Case Studies
Desert Harvesters
Tuscon, Arizona
beautify streetscape, 
build community, 
improve environment, 
prevent violence, 
reduce health disparities, 
slow traffic, 
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 Dunbar/Spring Neighborhood Source: Google Earth 2012

Desert Harvesters is a nonprofit organization based in Tucson, Arizona, which promotes local food production by encouraging the native, food-bearing shade trees such as Velvet Mesquite. Desert Harvesters was initiated by Brad Lancaster, author of Rainwater Harvesting for Drylands and Beyond. One of the key success stories of this movement can be experienced in the Dunbar/Spring neighborhood, which is bordered by Speedway Blvd to the north, Stone Avenue to the east, Sixth Street to the south and the Union Pacific railroad and Main Avenue to the west.

Mesquite trees. Source: Brad Lancaster,

Since 1996, more than 1,200 trees have been planted in Dunbar/Spring thanks to an annual tree-planting program and residents’ participation, including Mesquite, Palo Verde, Acacia, Hackberry, Ironwood and Desert Willow trees. The trees are planted in planting areas along the sidewalks and traffic circles. A key part of the street improvements has been the installation of traffic circles. Each traffic circle is taken care of by the residents living at the corner, growing various edible plants with street runoff. Some of the streets such as 6th and 9th Avenue are now filled with vegetation and large shade trees. The trees, which are purchased in five-gallon tubs for $8 each, come from Trees for Tucson, a local nonprofit program (Innes 2010).

Rainwater harvesting. Source: Brad Lancaster,

Besides using trees which promote food production, Desert Harvesters’ also creatively found a way of harvesting the rainwater—by cutting out a part of the curb and creating a water-catching basin around the native plants. As a result, the planting palette and the rainwater harvesting made the most of the desert climate of Tucson, which gets about 12 inches of rain per year.

Annual milling event source: Ruben Ruiz,

Desert Harvesters holds many events to encourage public participation and to educate local residents on how to harvest and process their produce. Since the organization purchased a hammer mill in 2003, they host an annual milling event, helping communities’ process mesquite flour. At the Dunbar/Spring breakfast, they proudly serve mesquite/whole-wheat pancakes made with all organic, local ingredients. The mesquite flour is made from native Velvet mesquite pods hand picked by Desert Harvesters around Tucson – with most of the pods picked from trees planted within the Dunbar/Spring neighborhood. The Desert Harvesters website also provides manuals for water harvesting, guides for eating native plants and recipes for cooking (visit for more information).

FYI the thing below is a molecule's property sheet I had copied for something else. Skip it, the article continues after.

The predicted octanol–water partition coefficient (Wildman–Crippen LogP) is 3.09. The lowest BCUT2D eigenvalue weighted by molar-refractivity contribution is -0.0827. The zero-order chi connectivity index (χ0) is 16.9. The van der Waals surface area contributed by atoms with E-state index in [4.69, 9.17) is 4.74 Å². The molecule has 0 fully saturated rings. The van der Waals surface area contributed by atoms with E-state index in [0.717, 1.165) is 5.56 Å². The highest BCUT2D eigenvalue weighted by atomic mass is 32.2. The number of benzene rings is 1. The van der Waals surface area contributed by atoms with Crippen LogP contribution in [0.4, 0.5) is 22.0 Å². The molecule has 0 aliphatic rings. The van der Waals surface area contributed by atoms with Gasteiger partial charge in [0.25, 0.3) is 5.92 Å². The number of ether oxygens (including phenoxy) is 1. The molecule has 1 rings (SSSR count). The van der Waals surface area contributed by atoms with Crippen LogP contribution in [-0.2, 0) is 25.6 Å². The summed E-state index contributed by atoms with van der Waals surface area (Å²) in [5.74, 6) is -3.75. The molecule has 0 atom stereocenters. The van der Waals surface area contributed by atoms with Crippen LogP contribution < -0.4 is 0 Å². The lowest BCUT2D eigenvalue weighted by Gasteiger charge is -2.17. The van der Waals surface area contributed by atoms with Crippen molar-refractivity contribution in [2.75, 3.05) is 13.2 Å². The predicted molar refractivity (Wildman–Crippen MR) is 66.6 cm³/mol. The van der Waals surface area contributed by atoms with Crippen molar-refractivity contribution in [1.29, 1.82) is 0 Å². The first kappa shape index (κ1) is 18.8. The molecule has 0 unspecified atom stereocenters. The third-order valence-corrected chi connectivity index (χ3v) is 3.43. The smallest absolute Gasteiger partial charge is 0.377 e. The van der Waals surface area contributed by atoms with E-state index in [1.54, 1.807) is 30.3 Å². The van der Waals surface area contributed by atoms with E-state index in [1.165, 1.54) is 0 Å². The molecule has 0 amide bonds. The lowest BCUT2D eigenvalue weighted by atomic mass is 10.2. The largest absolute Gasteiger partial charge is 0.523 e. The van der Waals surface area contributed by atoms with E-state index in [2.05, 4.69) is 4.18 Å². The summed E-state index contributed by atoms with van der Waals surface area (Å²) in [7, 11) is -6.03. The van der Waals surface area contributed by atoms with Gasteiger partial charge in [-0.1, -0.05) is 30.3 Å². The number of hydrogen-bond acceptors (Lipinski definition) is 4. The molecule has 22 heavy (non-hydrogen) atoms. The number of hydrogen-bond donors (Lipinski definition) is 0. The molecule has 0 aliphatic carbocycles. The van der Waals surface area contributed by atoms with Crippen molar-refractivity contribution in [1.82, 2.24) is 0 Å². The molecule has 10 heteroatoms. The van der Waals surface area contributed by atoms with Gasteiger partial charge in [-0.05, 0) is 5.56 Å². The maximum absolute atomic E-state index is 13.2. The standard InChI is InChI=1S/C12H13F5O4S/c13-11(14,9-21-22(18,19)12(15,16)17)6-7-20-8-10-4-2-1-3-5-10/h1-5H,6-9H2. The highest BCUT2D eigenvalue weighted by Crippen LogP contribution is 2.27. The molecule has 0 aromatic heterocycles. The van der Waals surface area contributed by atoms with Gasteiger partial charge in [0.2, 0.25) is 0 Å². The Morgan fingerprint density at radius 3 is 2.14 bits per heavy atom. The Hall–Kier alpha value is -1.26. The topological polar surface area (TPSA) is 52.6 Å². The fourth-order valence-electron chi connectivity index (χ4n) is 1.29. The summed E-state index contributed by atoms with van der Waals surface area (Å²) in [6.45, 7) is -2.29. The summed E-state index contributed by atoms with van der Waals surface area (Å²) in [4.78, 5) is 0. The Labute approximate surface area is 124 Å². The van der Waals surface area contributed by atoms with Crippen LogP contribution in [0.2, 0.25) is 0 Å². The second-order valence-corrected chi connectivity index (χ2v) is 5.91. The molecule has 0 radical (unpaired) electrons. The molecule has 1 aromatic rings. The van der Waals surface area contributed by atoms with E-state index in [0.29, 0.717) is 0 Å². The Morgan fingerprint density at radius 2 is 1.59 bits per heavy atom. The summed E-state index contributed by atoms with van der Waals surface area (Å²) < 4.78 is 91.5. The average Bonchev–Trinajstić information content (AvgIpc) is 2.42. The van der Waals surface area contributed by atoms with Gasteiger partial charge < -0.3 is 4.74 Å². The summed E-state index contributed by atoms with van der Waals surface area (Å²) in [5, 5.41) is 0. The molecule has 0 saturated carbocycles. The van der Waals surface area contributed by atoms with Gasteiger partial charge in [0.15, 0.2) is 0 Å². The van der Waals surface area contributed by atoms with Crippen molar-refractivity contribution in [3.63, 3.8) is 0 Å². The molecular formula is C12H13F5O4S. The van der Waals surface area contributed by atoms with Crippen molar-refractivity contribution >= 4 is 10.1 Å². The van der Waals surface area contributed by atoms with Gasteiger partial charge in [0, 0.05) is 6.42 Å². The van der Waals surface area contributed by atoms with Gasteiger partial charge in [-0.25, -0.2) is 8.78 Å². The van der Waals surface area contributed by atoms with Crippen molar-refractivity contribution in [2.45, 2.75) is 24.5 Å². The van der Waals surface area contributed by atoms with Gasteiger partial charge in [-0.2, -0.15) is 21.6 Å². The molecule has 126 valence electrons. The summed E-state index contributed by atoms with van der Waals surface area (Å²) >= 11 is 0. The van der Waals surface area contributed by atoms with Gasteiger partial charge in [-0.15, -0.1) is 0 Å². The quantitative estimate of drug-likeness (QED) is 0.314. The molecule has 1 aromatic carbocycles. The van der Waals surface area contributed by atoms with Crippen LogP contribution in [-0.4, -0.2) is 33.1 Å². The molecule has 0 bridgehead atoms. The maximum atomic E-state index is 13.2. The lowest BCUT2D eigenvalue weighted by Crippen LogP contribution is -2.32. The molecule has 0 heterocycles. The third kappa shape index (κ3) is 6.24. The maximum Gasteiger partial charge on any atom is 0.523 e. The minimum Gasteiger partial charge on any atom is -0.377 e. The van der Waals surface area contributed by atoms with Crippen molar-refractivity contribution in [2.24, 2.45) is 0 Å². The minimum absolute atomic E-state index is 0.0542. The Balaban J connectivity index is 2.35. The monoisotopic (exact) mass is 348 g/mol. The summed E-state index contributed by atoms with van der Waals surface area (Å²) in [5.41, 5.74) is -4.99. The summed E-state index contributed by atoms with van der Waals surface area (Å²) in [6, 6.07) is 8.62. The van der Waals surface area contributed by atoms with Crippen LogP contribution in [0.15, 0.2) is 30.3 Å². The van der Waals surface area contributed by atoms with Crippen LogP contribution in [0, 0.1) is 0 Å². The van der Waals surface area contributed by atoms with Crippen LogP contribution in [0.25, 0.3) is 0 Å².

Lessons Learned
Potential Benefits:

  • Creates a “mesquite guild,” a small community of plants and animals. Underneath a mature mesquite tree, plants that need nitrogen benefit from the nitrogen-rich mesquite and the shade it provides. The mesquite guild attracts wildlife, such as native birds that provide fertilizer and reseeding. Lancaster says having trees shade up to 75 percent of a street's surface can cool summer neighborhood temperatures by up to 10 degrees Fahrenheit (Innes 2010).
  • Provides a local food source, including fruits and flowers from native trees.
  • Boosts the local economy:The Mesquite Milling Fiesta and Mesquite Pancake Breakfast at the Dunbar/Springs community garden attract tourists from out of town. In addition, individuals have discovered they can earn money by using the locally-produced ground flour in baked goods that are sold at farmers’ markets and at other outlets.
  • Builds community through public events, such as tree planting and milling, providing more opportunities for meeting and getting to know neighbors. People also take more responsibility for care of the neighborhood.
  • Educates community members about native and edible plants, harvesting rainwater and tree planting. The Desert Harvesters provide educational materials and annual workshops for beginners.

Potential Issues:

  • Neighborhood buy-in: Community participation is important to implementing the changes and maintaining the plants on the street.
  • The city’s support: Cutting curbs and installing traffic circles require the city’s permission. Planting of native species should also be encouraged through regulation.
  • Curbside parking: Curbside gardens should be designed carefully so that the gardens are not trampled when residents enter and exit parked vehicles.


Desert Harvesters (

City of Tucson, 2005. “Intersection Volume Counts” (

Innes, Stephanie, 2010. “Neighbors: Area's Trees Creating Cool Urban Effect” (

Photo Sources

MIG, Inc.